Handbook of Marriage and the Family

  • Marvin B. Sussman
  • Suzanne K. Steinmetz
  • Gary W. Peterson

Table of contents

  1. Front Matter
    Pages i-xvii
  2. Introduction

    1. Gary W. Peterson, Suzanne K. Steinmetz
      Pages 1-10
  3. Family Diversity

    1. Front Matter
      Pages 11-12
    2. Sheila McIsaac Cooper
      Pages 13-37
    3. Jay D. Teachman, Karen A. Polonko, John Scanzoni
      Pages 39-76
    4. Bert N. Adams
      Pages 77-91
    5. Gary R. Lee
      Pages 93-110
    6. Robert Aponte, Bruce A. Beal, Michelle E. Jiles
      Pages 111-141
    7. Barbara H. Settles
      Pages 143-175
  4. The Family

    1. Front Matter
      Pages 177-178
    2. Brian S. Vargus
      Pages 179-204
    3. William J. Doherty
      Pages 205-217
    4. Walter R. Schumm, Karla K. Hemesath
      Pages 291-305
  5. Changing Family Patterns and Roles

    1. Front Matter
      Pages 307-308
    2. John DeFrain, David H. Olson
      Pages 309-326
    3. Gary W. Peterson, Della Hann
      Pages 327-370
    4. Suzanne K. Steinmetz
      Pages 371-423
    5. Judith Treas, Leora Lawton
      Pages 425-438
    6. Alexis J. Walker
      Pages 439-474
    7. Kimberly A. Faust, Jerome N. McKibben
      Pages 475-499
  6. The Family and Other Institutions

    1. Front Matter
      Pages 501-502
    2. Patricia Wittberg
      Pages 503-523
    3. Paul S. Carlin
      Pages 525-552
    4. David M. Rosen
      Pages 553-570
    5. Linda Haas
      Pages 571-612
    6. Douglas E. Crews, Hector Balcazar
      Pages 613-631
    7. Phyllis Moen, Kay B. Forest
      Pages 633-663
  7. Changing Family Patterns and Roles

    1. Front Matter
      Pages 665-666
    2. Jetse Sprey
      Pages 667-685
    3. Gail G. Whitchurch, Fran C. Dickson
      Pages 687-704
    4. JoAnn Langley Miller, Dean D. Knudsen
      Pages 705-741
    5. Robert T. Francoeur, Linda L. Hendrixson
      Pages 743-766
    6. Nadine J. Kaslow, Florence W. Kaslow, Eugene W. Farber
      Pages 767-792
  8. Back Matter
    Pages 793-822

About this book


To know where we are going as scholars, educators, and practitioners in the field of marriage and family life, we first need to know where we have been. A perusal of early texts on marriage and family life provides some thought-provoking insights into the accuracy of the saying "what goes around, comes around. " It is interesting to note who has been considered to be in a position to provide information on marriage and family life. Included in the eclectic collection of texts we reviewed were ministers whose focus was on spirituality, doctors who emphasized medical aspects of child and adult health, and public health profes­ sionals and home economists concerned with fighting disease, who emphasized cleanliness, order, fighting germs, and eliminating rodents and insects. There are also philosophers who drew from ancient texts when discussing family life and a count who assembled a group of German intellectual elites to address various topics. An insightful essay of this type is by Marta Karlweis (1926), in which she notes: There is no other fetish that society holds to so firmly as the conception "woman," with all its usual associations of infantilism and dependence . . . . The child requires protection, is a minor and consequently a serf, but above all it possesses no spiritual existence. Neither doctorates or other distinctions nor the right to vote have as yet been able to dispel this sweet idea of the childishness of woman. which man cherishes. (p.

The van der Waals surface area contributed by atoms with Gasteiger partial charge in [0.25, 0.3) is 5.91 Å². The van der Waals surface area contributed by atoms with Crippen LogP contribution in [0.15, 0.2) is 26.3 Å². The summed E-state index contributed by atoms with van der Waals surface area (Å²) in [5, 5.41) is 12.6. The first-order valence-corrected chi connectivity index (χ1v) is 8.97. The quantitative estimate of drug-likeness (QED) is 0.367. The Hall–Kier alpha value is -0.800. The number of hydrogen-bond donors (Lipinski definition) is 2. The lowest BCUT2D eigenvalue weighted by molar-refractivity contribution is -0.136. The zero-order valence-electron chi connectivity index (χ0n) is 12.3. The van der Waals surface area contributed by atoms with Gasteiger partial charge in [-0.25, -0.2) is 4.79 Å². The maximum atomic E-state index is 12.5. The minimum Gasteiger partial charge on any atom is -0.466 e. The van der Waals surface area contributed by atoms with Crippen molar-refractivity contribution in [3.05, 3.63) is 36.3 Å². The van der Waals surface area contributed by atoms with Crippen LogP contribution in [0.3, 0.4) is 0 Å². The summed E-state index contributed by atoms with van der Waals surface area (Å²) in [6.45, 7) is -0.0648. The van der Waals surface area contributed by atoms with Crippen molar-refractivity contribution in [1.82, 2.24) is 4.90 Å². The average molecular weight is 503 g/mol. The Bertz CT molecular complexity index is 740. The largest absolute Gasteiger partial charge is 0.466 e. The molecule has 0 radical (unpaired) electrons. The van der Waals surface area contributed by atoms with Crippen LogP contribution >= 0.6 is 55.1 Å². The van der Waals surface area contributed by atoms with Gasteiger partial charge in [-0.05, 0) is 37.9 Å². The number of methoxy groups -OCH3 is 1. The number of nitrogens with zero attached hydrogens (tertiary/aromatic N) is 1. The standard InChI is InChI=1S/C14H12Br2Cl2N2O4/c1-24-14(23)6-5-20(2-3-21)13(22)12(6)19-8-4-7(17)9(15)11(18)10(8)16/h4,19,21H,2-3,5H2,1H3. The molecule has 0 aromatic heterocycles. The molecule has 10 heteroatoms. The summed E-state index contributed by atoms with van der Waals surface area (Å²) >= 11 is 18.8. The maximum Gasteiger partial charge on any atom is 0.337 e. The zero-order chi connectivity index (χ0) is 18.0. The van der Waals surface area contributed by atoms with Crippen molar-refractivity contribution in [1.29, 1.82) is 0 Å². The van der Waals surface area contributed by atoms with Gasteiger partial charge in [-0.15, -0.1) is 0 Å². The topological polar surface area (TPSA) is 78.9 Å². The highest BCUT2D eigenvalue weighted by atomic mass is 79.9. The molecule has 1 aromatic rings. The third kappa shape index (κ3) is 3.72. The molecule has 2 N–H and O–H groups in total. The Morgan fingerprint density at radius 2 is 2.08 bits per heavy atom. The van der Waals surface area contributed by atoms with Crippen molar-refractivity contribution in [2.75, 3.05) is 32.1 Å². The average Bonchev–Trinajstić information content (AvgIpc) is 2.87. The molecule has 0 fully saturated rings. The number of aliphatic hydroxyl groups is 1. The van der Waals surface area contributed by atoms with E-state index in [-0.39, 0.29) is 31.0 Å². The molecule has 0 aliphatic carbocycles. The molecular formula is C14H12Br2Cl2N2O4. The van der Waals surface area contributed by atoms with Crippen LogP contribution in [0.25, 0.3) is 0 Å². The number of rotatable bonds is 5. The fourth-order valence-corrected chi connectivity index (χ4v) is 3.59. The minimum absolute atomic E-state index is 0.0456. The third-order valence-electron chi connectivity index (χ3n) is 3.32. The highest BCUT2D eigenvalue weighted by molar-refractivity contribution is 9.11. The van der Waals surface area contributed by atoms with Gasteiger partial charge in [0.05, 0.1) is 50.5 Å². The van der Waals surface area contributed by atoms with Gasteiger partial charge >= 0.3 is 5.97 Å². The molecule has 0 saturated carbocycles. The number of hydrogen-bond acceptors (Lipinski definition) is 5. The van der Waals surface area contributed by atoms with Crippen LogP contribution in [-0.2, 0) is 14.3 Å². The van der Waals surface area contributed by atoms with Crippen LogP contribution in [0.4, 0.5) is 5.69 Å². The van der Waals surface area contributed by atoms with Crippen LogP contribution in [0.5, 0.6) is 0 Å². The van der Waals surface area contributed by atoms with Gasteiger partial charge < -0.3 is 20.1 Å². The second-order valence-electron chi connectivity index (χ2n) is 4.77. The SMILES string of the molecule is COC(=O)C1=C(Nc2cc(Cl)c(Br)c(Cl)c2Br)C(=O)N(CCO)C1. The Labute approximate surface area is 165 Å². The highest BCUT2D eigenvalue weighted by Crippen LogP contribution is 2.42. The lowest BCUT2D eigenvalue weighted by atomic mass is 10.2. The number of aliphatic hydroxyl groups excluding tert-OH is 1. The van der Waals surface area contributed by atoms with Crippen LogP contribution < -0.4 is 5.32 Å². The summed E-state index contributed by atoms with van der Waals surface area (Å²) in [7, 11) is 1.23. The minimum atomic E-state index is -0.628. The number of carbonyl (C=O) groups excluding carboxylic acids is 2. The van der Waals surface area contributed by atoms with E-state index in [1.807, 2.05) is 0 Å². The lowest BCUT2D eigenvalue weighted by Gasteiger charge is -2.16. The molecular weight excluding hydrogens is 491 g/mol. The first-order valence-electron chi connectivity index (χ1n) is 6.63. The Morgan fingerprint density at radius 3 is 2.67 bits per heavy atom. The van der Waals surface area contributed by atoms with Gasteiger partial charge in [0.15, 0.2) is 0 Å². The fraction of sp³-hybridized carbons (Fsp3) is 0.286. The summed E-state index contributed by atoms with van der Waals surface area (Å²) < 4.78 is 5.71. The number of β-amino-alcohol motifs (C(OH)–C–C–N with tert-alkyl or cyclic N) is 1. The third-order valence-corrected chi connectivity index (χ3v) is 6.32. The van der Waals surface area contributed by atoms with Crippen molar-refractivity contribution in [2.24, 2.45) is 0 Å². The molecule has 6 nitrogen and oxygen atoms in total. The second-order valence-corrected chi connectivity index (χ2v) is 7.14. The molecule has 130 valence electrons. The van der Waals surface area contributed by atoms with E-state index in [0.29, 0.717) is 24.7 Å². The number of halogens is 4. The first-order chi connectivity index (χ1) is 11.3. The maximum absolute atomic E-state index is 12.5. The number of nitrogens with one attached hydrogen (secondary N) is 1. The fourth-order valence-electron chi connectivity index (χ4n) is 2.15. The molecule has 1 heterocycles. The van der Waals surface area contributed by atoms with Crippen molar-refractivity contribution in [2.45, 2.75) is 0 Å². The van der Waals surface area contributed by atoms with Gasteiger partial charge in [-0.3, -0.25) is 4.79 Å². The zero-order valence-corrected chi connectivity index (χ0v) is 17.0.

Familie Gender Institution environment genetics nature religion social theory

Editors and affiliations

  • Marvin B. Sussman
    • 1
  • Suzanne K. Steinmetz
    • 2
  • Gary W. Peterson
    • 3
  1. 1.Union InstituteCincinnatiUSA
  2. 2.Department of SociologyIndiana University — Purdue University at IndianapolisIndianapolisUSA
  3. 3.Department of SociologyArizona State UniversityTempeUSA

Bibliographic information